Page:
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Baltimore Group Creates Local Currency

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An association in Baltimore wants to promote a currency that could be used instead of regular money at local businesses.
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An association in Baltimore wants to promote a currency that could be used instead of regular money at local businesses.

Inside of a yoga studio that was once a factory in Baltimore's Hampden neighborhood, people are talking about a new system of paper money for the city of Baltimore.

Jeff Dicken is with Baltimore Green Currency Association, the group behind what's being called the BNote.

"A BNote is a paper currency...money by the people, for the people, and it can be accepted by anybody in the community who feels like they can circulate it," he says.

So far, 25 businesses in Hampden have signed on to accept the BNote. In theory, it works like this: you buy 11 BNotes for $10, which you can spend at participating local businesses just like your regular greenback.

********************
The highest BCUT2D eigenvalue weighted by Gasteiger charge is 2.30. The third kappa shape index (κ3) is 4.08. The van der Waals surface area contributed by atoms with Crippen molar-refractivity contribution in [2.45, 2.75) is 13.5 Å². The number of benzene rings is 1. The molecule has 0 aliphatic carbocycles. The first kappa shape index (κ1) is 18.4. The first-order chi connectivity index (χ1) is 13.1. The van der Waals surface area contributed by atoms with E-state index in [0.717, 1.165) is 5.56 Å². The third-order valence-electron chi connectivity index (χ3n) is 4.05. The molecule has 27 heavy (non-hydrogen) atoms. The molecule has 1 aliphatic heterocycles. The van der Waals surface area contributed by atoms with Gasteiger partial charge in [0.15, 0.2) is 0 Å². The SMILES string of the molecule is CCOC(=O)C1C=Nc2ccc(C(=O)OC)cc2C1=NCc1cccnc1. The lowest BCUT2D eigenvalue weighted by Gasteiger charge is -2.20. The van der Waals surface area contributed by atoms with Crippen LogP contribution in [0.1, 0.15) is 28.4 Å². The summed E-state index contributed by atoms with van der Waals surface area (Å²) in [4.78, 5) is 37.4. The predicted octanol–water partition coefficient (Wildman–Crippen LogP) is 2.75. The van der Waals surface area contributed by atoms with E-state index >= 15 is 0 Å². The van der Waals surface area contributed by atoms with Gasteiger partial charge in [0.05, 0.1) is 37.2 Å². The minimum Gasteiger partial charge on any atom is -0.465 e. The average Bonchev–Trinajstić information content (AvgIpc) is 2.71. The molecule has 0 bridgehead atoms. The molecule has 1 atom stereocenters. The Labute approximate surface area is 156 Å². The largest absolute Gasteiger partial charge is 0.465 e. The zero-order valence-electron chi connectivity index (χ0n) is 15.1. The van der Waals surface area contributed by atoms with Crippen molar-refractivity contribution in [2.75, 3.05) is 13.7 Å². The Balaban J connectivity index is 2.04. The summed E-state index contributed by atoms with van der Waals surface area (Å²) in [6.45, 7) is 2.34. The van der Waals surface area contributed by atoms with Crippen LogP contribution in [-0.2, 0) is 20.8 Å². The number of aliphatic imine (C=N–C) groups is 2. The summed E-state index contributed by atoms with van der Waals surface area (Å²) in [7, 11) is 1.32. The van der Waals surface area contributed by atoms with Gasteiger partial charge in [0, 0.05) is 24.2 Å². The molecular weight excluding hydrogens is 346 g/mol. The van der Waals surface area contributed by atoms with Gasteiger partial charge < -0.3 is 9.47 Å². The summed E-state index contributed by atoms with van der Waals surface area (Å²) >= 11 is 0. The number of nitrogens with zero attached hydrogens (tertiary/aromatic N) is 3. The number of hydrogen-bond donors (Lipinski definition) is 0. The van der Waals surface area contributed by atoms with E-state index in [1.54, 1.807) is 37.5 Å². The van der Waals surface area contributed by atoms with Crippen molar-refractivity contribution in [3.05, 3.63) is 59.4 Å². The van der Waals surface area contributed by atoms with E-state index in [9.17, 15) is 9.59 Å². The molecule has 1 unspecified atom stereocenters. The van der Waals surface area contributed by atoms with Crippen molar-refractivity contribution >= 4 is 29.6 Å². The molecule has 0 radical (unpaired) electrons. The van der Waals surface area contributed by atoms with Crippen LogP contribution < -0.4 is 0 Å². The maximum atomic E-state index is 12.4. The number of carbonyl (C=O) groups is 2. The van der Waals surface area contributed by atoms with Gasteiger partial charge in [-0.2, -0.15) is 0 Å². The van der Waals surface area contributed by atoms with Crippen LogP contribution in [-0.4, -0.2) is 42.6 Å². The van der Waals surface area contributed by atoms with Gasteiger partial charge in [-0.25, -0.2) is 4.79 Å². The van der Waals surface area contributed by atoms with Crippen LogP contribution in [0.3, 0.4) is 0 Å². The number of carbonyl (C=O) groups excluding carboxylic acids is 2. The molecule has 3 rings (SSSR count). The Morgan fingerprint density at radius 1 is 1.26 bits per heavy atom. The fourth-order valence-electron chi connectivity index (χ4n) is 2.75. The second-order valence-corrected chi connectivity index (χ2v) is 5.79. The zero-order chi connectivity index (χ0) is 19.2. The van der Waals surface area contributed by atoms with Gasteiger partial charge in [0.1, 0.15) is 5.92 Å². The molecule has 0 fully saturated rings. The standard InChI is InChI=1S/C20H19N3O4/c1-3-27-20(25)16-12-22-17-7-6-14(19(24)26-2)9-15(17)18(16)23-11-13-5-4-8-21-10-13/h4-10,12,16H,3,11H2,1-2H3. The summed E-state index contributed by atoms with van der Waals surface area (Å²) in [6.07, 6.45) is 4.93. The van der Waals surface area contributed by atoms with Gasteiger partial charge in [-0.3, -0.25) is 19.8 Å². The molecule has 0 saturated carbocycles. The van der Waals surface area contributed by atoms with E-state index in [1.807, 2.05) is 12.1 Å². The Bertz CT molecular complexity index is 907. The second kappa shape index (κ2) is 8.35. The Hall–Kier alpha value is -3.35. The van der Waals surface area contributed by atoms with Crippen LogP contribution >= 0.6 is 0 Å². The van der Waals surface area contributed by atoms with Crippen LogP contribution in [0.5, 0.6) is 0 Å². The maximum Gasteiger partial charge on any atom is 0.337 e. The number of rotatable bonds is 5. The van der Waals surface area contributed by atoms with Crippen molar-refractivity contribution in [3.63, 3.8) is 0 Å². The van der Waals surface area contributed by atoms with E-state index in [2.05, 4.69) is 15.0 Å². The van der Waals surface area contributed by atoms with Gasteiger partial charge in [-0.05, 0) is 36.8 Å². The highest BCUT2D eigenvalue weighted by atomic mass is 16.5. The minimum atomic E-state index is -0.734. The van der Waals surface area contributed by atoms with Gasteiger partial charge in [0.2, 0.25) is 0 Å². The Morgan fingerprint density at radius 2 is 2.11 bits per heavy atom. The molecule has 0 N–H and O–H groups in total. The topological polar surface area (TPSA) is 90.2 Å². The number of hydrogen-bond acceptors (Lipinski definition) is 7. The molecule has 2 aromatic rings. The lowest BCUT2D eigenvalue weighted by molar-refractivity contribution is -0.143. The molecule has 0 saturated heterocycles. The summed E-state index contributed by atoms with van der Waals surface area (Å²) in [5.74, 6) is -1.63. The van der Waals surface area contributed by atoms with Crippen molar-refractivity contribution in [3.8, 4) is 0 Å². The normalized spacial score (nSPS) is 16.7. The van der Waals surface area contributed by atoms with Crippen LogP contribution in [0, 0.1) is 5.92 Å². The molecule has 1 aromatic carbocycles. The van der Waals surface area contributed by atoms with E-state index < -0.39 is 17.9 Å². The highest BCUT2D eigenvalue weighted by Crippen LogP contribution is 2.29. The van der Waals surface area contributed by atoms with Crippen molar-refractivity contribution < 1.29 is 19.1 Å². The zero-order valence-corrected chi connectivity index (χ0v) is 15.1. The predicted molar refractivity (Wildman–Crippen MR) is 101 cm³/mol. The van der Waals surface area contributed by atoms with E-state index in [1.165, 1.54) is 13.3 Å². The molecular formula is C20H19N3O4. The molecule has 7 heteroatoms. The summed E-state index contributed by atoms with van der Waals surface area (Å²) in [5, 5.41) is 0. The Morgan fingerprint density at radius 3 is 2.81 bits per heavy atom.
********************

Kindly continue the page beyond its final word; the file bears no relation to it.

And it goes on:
Dicken is hoping that the BNote will eventually gain enough momentum to continue on after a buyer's initial purchase.

"We have the restaurants buying from local food producers from local farms, we have the farms buying from local hardware stores...it will create these supply chains that can lead to permanent circulation of the BNote," he says.

The design for the BNote will be revealed on Friday. The currency is scheduled to launch in April.

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